While the large Indian rural market is sub-continental in size, it has wide variations in consumption behaviour and most other marketing indicators. So there is a chance that farmers in rural Maharastra and Karnataka would be better educated than their ilk in say a Rajasthan or a Bihar. And if people in Haryana and Punjabs rural districts use mobile phones to keep in touch with the expatriate members of their families, people in the interiors of rural Orissa or Bengal may not actually know that such a devise exists. Given this, any generalisation is fraught with embarrassment, if not outright peril. As CK Vaidya, MD, Godrej Agrovet, said at the India Retail Forum Indias dream of becoming a global superpower can be realised only with the upliftment of rural consumption. We have close to six lakh villages with a population of around 700 million people who constitute around 128 million households, he points out. In other words, playing the cards right in agricultural and rural development can percolate economic growth down and across income divides.
In this context, Tej K Bhatias book Advertising & Marketing in Rural India comes as a real handy guide to manoeuvre the dusty bends of the rural marketplace. The book is divided into 12 chapters that are very well demarcated and nicely developed. At the outset, it talks of the basics the environment in rural India, language communication and the role of the conventional media, down to the kind of sales generated at local melas (Page 80, Adapted from Kashyap 1996) and how sales calls are made.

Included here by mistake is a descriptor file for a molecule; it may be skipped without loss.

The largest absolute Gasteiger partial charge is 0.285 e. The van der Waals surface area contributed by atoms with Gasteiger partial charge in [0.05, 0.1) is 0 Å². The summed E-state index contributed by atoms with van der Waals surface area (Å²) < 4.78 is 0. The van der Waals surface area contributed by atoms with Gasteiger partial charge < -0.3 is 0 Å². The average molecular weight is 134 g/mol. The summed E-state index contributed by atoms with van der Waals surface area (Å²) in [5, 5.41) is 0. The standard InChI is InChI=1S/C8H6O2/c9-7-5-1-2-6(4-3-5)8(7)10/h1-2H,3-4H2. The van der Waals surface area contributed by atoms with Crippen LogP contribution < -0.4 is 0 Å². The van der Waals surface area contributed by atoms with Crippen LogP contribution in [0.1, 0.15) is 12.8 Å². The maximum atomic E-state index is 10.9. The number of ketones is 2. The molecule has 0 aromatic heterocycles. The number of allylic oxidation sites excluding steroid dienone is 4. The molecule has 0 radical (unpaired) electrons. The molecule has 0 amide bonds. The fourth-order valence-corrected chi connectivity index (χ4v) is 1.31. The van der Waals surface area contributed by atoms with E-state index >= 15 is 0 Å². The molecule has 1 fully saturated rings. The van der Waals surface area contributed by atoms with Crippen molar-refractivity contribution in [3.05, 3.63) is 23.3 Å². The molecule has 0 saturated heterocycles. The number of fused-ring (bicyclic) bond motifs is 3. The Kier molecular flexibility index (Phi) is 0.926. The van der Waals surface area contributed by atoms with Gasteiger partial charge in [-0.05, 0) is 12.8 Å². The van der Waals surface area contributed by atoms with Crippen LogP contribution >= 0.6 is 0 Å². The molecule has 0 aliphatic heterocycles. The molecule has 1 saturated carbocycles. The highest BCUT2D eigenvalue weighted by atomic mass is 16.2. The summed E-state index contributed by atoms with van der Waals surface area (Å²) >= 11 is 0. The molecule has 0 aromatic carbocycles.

Then it lays out in detail the cornerstone of developing successful communication and consumer contact programmes, peppered with old and many current examples. The chapter on non-conventional media and its evolution is especially enlightening.
Of course, generating awareness pays dividends only when it is followed up with constant availability of products on shop-shelves. In rural India in particular, availability determines volumes and market share, because the consumer usually purchases what is right there on the shelf at the neighbourhood outlet, and is influenced in large measure by what the local retailer recommends, and more so by general out-of-mouth. Again, in the chapter on Advertising Communication And Language, the author draws attention to a very typical rural India phenomenon, that of counterfeits-look-alike and spell-alike brands that exist cheek by jowl with genuine products.
According to various estimates, the fast moving consumer goods segment alone loses around Rs 2,000 crore due to fake products.
The author, a professor in Linguistics & Cognitive Sciences Programmes at Syracuse University, New York, suggests a possible cause: Since English is quickly becoming the language of product naming and since literacy in English is lower than literacy in all Indian languages in rural India, English has become a powerful weapon of deception, he says.
Overall, the book has the right ingredients to serve as a useful textbook for marketing students as well as brand managers.
It has the kind of data on the rural markets that is difficult to come by and even more difficult to ignore. In fact, much of the utility of Advertising & Marketing in Rural India emanates from the fact that books such as this are few and far between. Surprising isnt it, given the growth and potential of the rural markets in India.